Columbus “Localists” Energized by BALLE Conference – Part 1
The member organizations of BALLE, the Business Alliance for Local Living Economies, are on the front lines of the “buy local” movement – trying to influence shoppers, businesses, and governments to think of their local communities first when making choices about where to spend their money.
The phrase “Local First” was actually coined at the inaugural BALLE conference in 2002. Eleven years later the movement has grown by leaps and bounds, but there is still lots of work to do – and the 600-plus individuals, non-profits, and business owners that gathered in Buffalo last week for BALLE 2013 are as fired up and committed to the cause as ever.
Columbus was well-represented at the conference by it’s own BALLE-affiliated organization, Support Our Local Economy (SOLE), who brought along a group of six local business owners and “local first” advocates. SOLE also extended an invitation to Columbus Underground and The Metropreneur to attend the conference, and I was thrilled to be able to take them up on their offer; I caught some great speakers and spoke at length with the other attendees from Columbus, who were eager to share their thoughts on the conference and on how the “localist” movement in Columbus stacks up compared to that of other cities.
Dan Weisenbach, who runs Weisenbach Recycled Products in Columbus, said he enjoyed hearing about some of the success stories – like Local First Arizona, who convinced the city of Phoenix to change their procurement procedures so that any city contract under $50,000 now goes to the lowest local bidder (as selected from a directory of Arizona companies).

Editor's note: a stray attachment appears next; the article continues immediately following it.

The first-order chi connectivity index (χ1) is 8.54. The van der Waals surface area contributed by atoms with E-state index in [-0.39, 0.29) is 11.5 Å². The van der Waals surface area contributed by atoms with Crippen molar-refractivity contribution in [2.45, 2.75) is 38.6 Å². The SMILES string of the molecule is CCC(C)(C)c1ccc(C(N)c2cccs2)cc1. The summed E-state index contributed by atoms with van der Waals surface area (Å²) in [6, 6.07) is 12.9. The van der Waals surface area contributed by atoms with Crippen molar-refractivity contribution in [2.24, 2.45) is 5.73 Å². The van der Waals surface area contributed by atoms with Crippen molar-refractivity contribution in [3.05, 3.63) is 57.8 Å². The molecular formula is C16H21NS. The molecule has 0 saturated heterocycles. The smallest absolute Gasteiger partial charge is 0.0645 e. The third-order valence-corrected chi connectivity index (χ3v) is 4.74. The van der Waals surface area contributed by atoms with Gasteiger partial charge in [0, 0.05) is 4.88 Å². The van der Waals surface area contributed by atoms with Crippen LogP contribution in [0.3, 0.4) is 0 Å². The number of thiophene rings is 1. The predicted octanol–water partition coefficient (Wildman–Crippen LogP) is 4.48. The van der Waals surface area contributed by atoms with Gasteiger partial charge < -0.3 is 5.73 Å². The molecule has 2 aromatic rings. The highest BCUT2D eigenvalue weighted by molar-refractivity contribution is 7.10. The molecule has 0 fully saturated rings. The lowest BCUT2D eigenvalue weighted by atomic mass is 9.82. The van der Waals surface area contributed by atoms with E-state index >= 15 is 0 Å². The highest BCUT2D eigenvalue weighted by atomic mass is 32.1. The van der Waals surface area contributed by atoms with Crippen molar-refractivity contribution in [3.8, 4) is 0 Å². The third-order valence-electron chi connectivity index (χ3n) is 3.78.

Weisenbach lamented that city purchasing in Columbus is still so regimented; he has to fill out a “ten page form” and then put it up for bid against companies from all over the country.
“It is responsible use of tax payer money to buy from your community,” he said, explaining that the simple act of supporting local businesses creates a virtuous cycle of job creation and greater tax revenues for the city.
Weisenbach sees attitudes changing in Columbus; in the early years of his business, it’s products were better known in cities like Austin, Charlotte and Sacramento than they were in Columbus, and he felt like the powers that be were always looking outward for innovative products and ideas. In more recent years, the tide has started to shift; his business has received recognition and support from the mayor’s office and the community is coming around to the importance of local businesses, as evidenced by the growth of organizations like SOLE, ECDI, Local Matters, Dine Originals and the Small Business Beanstalk.
Jim Coe, who handles Community Relations for local radio station WCBE and serves as Board President for Simply Living, similarly sees a bright future, saying that it’s a fertile time in Columbus for new ideas; “once you get over the initial reaction, which is ‘this sounds like Berkeley’, you see that there’s no reason it can’t happen in Columbus.”
Coe would like to see the local movement grow beyond “bars, restaurants and gin,” stressing that while the progress that has been made is impressive, there’s a whole world of products out there that are hard if not impossible to buy locally…